duct. There is no love in her heart
for her two little^ children," who too
closely resemble her husband. ;.-. Fox
chafes under the llmuations of hfs L po
sition, for he Is the lover ' of Margaret
still and he rebels at being forced to
break bread with her husband.
At this point in the story Fox meets
Uose Temple, the dacghtcr, of a fine old
judge and everything he has always
Imagined a woman should be. They
fall in lovp, - but: at this inauspicious
moment Margaret decides to divorce
her husband. '~, Fox considers that in
honor he is bound to marry her After
ward and give up; Rose. His political
career. will be. ruined at the same. tim*,
for he is obliged to decline a seat tn
the cabinet, It having : formerly j. : be
longed to White.* >; The V-. only X thing
whlcu could save the. situation here ia
the death of Margaret, : and it happens
Just as she realizes how; tragic itlwlll
be to ruin Fox both 'In ' politics "and
love. . \u0084..- :'--'j%: •'*,-\u25a0.•.-•'"\u25a0•;* - :--_: --_
Besides being a flne^:- picture' -of
Washington life, the work Is a" strong
appeal against the lies and; sham -and
mockery on which most social -success
depends. The political side of the story
is exceedingly interesting, only there is
too little of it. - « : " :
. By EJxar J?paes. satber of VTb* Admirable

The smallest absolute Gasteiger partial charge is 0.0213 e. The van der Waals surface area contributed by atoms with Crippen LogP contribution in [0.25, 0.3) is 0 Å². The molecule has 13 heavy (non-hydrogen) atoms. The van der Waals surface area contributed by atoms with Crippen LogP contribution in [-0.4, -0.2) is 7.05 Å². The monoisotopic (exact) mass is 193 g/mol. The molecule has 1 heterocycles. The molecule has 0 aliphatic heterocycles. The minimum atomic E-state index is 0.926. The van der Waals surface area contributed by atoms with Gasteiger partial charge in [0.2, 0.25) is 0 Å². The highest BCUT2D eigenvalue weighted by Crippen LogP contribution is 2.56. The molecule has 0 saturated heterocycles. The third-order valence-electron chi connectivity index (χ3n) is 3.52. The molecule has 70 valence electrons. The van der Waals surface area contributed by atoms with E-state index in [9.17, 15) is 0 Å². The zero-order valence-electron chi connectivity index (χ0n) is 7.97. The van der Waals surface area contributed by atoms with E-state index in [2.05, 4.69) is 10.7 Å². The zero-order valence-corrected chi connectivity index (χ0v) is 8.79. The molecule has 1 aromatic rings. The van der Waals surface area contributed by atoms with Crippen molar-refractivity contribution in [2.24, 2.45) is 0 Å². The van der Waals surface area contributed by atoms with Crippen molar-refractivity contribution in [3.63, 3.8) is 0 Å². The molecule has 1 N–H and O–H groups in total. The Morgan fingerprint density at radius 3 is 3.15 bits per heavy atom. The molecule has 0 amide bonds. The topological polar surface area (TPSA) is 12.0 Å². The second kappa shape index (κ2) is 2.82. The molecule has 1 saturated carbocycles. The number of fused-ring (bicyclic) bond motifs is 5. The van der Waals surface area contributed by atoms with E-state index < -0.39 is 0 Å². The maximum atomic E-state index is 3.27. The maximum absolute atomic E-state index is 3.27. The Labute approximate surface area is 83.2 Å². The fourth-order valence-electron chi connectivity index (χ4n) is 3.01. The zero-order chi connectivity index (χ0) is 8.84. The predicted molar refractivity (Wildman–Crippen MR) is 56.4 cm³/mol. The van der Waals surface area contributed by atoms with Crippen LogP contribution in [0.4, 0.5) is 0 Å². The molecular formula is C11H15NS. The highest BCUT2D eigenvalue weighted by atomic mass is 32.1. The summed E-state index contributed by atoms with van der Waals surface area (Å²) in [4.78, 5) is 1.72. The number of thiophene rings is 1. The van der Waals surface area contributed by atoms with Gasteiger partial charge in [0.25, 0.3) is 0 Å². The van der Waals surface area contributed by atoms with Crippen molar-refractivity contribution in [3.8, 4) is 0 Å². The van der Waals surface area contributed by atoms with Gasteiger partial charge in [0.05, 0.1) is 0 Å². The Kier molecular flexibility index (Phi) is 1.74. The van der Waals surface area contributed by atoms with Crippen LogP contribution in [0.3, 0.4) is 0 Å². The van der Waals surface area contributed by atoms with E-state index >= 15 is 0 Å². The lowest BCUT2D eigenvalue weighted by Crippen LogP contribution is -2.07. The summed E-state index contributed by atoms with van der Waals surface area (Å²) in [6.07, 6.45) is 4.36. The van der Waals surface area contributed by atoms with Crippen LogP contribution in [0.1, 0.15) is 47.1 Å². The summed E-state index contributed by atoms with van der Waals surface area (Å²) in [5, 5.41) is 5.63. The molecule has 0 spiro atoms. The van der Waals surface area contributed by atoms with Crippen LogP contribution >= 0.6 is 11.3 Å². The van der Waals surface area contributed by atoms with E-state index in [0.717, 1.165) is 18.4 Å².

i TlaSter." etc. PnbUaiM bj tbf SlcClurt
ewooanr.. Xew, Toriu • Prtw .* f1.30.' -, w
Edgar , Jepson has created -a new and
interesting character In the heroine of
his latest novel, "Tangled "\u25a0[ Wedlock."
Bohemia -. is ftxll . of The book
satirizes . several phases of the artistic
and literary Bohemia of today/: and \u25a0 for
the most part does it so well that even-
Bohemia must acknowledge ; the picture
,to : -be correct. ~ rvv":;.^-?.^-.;;-;*..;.; 1 :.-^".;,^; : ...:
Iseult. is .the daughter, of a pair7of
faddists ,'with' : money enough to bring
in.B", comfortable inepme.: so 'that 'the
father, can be ; an , artist and the mother
can : be . interested - in ; outside '.things,
while a nursa brings up' the child.'- The
parents talk \u25a0 much lof mother love 7 and
the dutles'of parents to 'their* chlldrenv
(but never quite I find v. time ; to"carr3( \ out
any ? of" their - theories. Iseult's - father
dies and -her mother neglects bar more
than : ever. : There is. nothing \ vicious
about the mother;: she | is : merely; fool
ish.-- She ; ; becomes interested In.- spirit
oalism and a select coterie of congenial
souls meet every, week;: at I her house.
They, are called .the "circle", and are of
the extreme type of Bohemia— the ions
haired and unwashed type-^-and while